March 3rd, 2017
New update of the EBP viewer increases to 20.6 million the number of map combinations available to choose from!
Today, the EBP demo viewer has been updated with nearly 50 millions of new data. Moreover, the number of bird species available in the portal has been doubled and the period of years extended to 2010-2015. This is a first visible output of the Life-funded project aiming at developing EBP into a full-fledged web portal displaying detailed and up-to-date European-wide patterns of bird distribution in near-real-time.
Currently, the EBP demo viewer depicts animated weekly distribution maps of 100 different bird species for six years (2010-2015). Moreover, a new type of map has been added, allowing the visualization of the overall seasonal patterns of bird distribution by combining the whole six years of available data. Since two animated maps of any species, year and type can be selected to be shown simultaneously for direct comparison, this means that after the new update more than 20.6 million different map combinations are now available to choose from! Ten times more than before.
Snapshot of the EBP viewer: two distribution maps combining all available years of data (2010-2015) for the Brambling and the Tree Pipit, two of the new species available after the new update.
February 24th, 2017
10th EBP meeting and workshop on Best Practices
EBP partners and guests will be gathering in Namur (Belgium) on 2-3 March 2017. Jointly with a regular EBP meeting, a thematic workshop will be organized in relation to an action of the EBP Life project aiming at “Promoting Best Practices and implementing overall benchmarks and quality indicators”. A total of 27 representatives from 17 countries will be attending this interesting event. A great opportunity to improve the quality of the data collected and promote the continuous improvement of the individual online portals themselves.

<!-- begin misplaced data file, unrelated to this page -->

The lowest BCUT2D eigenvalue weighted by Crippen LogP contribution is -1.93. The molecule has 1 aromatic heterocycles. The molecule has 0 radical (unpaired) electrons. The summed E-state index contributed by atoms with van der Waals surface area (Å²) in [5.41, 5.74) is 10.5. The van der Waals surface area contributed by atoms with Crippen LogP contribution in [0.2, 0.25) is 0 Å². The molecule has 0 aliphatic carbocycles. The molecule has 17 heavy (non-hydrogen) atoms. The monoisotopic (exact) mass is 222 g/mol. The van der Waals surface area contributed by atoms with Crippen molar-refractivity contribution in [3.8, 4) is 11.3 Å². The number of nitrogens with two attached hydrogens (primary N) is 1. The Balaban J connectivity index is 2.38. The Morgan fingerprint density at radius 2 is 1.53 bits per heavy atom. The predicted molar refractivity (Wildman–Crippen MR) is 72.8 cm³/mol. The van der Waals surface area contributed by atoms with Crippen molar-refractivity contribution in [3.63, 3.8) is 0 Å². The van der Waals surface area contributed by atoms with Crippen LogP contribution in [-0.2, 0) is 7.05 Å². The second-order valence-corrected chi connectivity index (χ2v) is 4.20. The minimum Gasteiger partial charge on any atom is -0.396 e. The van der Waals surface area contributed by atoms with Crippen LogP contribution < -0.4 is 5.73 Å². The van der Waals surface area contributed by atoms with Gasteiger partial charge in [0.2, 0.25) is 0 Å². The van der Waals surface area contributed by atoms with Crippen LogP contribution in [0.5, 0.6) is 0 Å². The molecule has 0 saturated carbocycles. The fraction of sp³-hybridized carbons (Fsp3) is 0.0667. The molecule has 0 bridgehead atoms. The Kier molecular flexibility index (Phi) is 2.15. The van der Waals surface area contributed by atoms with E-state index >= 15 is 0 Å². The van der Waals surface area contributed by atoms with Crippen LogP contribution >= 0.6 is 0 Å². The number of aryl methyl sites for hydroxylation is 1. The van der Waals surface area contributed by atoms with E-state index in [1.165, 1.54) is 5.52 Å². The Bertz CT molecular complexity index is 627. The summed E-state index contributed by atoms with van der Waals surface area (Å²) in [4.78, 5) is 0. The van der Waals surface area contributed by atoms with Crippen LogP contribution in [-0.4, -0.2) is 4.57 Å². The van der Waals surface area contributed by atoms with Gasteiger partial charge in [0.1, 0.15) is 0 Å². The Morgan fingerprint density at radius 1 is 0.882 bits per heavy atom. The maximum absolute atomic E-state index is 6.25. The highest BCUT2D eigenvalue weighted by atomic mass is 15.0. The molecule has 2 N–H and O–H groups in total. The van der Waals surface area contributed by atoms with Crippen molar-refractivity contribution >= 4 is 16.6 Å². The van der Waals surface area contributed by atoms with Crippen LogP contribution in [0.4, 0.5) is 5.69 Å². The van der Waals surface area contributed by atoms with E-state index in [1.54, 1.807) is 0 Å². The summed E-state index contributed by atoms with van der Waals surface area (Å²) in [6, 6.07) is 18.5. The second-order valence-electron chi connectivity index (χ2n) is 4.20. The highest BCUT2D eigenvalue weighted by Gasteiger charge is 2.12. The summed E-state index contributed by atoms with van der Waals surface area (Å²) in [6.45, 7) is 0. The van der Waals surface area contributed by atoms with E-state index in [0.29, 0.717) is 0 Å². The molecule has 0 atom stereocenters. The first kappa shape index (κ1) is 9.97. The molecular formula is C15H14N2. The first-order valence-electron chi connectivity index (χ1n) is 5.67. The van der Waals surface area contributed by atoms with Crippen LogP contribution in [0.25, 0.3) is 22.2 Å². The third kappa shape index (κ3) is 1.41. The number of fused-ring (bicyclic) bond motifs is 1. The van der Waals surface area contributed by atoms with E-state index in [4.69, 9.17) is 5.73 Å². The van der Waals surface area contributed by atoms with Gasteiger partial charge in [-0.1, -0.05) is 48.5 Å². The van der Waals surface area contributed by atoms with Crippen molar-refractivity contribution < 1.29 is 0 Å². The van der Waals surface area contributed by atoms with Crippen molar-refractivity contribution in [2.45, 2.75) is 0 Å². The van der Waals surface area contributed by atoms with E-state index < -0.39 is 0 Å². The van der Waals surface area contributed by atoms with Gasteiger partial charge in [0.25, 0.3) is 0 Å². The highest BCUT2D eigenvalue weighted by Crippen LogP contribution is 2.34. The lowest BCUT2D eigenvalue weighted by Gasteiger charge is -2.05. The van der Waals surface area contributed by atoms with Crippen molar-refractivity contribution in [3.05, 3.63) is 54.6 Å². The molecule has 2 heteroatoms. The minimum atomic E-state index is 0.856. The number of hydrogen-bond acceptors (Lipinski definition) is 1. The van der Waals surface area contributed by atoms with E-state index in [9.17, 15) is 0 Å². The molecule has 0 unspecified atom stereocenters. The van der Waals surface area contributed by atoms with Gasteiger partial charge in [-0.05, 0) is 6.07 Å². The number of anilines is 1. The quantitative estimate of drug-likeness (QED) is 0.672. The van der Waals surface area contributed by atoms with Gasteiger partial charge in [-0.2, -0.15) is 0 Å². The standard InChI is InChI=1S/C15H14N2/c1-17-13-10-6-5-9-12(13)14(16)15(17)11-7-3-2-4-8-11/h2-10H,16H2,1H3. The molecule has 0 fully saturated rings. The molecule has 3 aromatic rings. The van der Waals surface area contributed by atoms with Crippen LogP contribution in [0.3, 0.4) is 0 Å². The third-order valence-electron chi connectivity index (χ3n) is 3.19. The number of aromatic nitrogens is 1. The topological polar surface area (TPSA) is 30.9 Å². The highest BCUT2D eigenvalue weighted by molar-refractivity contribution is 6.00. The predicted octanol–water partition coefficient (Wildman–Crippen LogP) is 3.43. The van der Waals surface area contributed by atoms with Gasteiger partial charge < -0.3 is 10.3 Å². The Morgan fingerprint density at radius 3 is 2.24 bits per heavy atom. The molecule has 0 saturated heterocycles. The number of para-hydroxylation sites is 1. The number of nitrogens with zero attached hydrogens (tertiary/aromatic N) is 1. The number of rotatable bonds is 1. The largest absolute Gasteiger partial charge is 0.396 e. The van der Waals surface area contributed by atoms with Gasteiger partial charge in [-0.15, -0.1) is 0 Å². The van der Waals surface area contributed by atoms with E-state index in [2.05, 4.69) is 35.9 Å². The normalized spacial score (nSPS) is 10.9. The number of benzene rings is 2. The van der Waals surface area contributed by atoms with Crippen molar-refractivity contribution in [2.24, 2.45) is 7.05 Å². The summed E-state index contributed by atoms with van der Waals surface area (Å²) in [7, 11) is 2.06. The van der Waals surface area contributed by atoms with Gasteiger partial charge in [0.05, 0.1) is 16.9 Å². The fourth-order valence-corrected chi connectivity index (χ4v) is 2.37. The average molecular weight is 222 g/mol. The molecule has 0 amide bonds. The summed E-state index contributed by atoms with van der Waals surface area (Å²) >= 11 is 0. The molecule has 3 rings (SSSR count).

February 1st, 2017
40 million new records every year!
The number of records collected by the on-line bird recording portals run by the EBP project partners reached a new record in 2015: 40 million! This means 19% more records than in 2014, and 140% more than in 2010. During the last 5 years, the recording activity has been increasing permanently, a pattern easily seen in the animated heat map shown below.
November 7th, 2016
Do we have to get ready for a Waxwing winter?
The Bohemian Waxwing (Bombycilla garrulus) is well known for its irruptive migrations. This Holarctic species breeds in boreal forests. In winter, Waxwings from Northern Fennoscandia are heading South but they usually stay in the Northern half of the Continent, around Baltic Sea. During “irruption winters” however, large numbers are spreading across Western and Central Europe (Britain, Benelux, Germany, Switzerland, and France). Large groups can then easily be observed in parks and gardens, where they feed on berries, for the greatest pleasure of nature photographers.
In the EBP viewer, you can easily visualize and compare dynamic maps of an “irruption” winter, such as the last one on record: 2012-2013, with a “normal” winter, such as 2013-2014:
The option to compare “winters” rather than “civil years” on the maps is particularly useful to study the phenomenon. Irruption years are not all similar: during 2010-2011 winter, Waxwings were abundant in Britain, but not so numerous in Central Europe, at the contrary of 2012-2013 winter:
While the last two winters were not “irruption years” for Western/Central Europe, current observations and migration counts suggest that 2016-2017 may well turn out to be a Waxwing winter… BirdTrack is showing a much higher reporting rate than usual in Great Britain, Observation.org is showing a strong presence of Waxwing along the Southern shores of the North Sea, and groups of Waxwing were observed from late October in Northern Germany.